It's soon clear why IT co-ordinator, Patricia Peek has come back for a second year. Class sets of multi-media, Lego and computer controlled traffic lights are a rare thing in school, so she says this is an excellent way to enhance their IT as well as build their independence.
Her colleague Mary Freeman was also impressed, "The abseiling was good for those who'd be really scared of doing something like that independently. And they like the food and being in charge of what they eat, love sharing a room and having a door key."
Accommodation was in chalets sleeping 2-4 children each with en-suite. The teacher's chalet is nearby, with tea-making facilities and a maid to do the beds. While the instructors run the sessions, teachers find it hard not to climb a tower, shoot an arrow at a target, or shoot a tick at an attainment target. As Mary Freeman seems to be recommending: "It's a really full day - so highly structured it's amazing."
As these groups were mouseing their computers, others were field studying at nearby Durdle Door, a piece of coast rich in curriculum curiosities. Heather Marston, the centre's field studies co-ordinator, knows the area well and champions its unique geology and contrasting environments. Before a visit, she speaks to teacher about their imperatives and plans the programme with them. Whether its coastal erosion, marine zonation, or rocks and soils that's wanted, she supplies background notes, activity sheets and follow-up activities from her portfolio. And whether it's A-level groups doing beach surveys or nine year-olds doing rock pools, she adapts it to suit.
A former science and geography teacher, Heather Marston will tell you about Chesil Bank, a harsh lime bay and a high energy beach. She explains how a quadrat analysis shows specific adaptations, like plants living close to the ground or having lots of cuticles. She'll show too how their study units handle the national curriculum.
Her knowledge is impressive, almost frighteningly so. What's reassuring, is that pupils are going to be well focused. They have soil guages, moisture meters and clipboards as you'd expect.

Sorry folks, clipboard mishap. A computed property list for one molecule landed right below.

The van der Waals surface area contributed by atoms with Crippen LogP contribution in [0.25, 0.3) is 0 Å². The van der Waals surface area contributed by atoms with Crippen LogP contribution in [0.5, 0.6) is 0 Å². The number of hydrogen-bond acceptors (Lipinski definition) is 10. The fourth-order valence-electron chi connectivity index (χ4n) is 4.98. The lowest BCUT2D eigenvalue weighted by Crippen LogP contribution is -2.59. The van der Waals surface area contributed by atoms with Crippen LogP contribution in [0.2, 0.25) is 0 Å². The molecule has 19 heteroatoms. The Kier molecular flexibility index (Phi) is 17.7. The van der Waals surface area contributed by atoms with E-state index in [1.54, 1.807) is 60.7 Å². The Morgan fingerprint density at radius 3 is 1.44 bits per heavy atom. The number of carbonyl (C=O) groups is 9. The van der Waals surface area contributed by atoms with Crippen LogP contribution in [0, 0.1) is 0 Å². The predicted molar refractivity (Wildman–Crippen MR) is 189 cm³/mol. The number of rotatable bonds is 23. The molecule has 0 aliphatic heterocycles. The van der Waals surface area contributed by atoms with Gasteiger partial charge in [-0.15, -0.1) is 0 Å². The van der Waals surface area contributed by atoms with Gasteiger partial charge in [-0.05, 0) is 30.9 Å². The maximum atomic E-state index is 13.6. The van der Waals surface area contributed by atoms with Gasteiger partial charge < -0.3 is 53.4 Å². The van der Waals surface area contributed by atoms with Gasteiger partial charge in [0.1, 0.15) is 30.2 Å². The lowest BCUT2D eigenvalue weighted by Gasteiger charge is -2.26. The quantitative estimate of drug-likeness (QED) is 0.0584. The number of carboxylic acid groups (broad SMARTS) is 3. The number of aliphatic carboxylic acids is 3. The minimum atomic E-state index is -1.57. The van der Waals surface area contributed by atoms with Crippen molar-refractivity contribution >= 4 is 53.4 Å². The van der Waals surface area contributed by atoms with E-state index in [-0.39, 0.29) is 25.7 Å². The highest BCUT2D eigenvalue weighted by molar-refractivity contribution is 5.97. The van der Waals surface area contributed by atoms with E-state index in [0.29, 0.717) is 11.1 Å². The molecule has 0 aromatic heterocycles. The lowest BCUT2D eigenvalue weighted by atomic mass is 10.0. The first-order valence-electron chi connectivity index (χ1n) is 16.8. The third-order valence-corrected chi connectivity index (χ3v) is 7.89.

Unusually, their 48 computers, pile of Pocket Book portables and IT expertise is put to use in the field. So pupils might use the portables to record pebble shapes and sizes and then work on the data, or write up their work back at base. And if this seems like no fun, or there are broader objectives to the trip, schools can opt for Field Studies Plus, meaning plus sports and activities.
Your Superchoice school trip, for pupils aged from seven upwards, can last from a long weekend to a week. Five nights on full board, costs about Pounds 150 in the July high season, with a slight differences between these two centres and another at Prestatyn in North Wales. Your travel arrangements can be arranged in the same phone call - just remember that we school-types book way ahead. Little Canada, with Pounds 1million just spent on it, is the smarter of these two camps. It also has better cover against the weather, like indoor climbing, although there's a solid plan to do this and more at Osmington Bay.
The IT facilities at both impress, and a dreamy delivery of Lego computer control equipment will soon be on its way. Come the holidays, Little Canada becomes an American-style Summer Camp. It is here that parents can lose their kids for a week of wall-to-wall activity. The cost is about Pounds 250, and only a little more to have the children picked up from Portsmouth harbour.
I know that saying that the staff are accommodating, that the food is good, and that time is so tight there is no time for mischief will raise expectations. But I did like it, and hint that if anyone prefers a shower or can't stand ants - to mention it before booking!
Superchoice AdventureTel: 01273 676467 Little Canada Summer Camp Tel: 01983 882523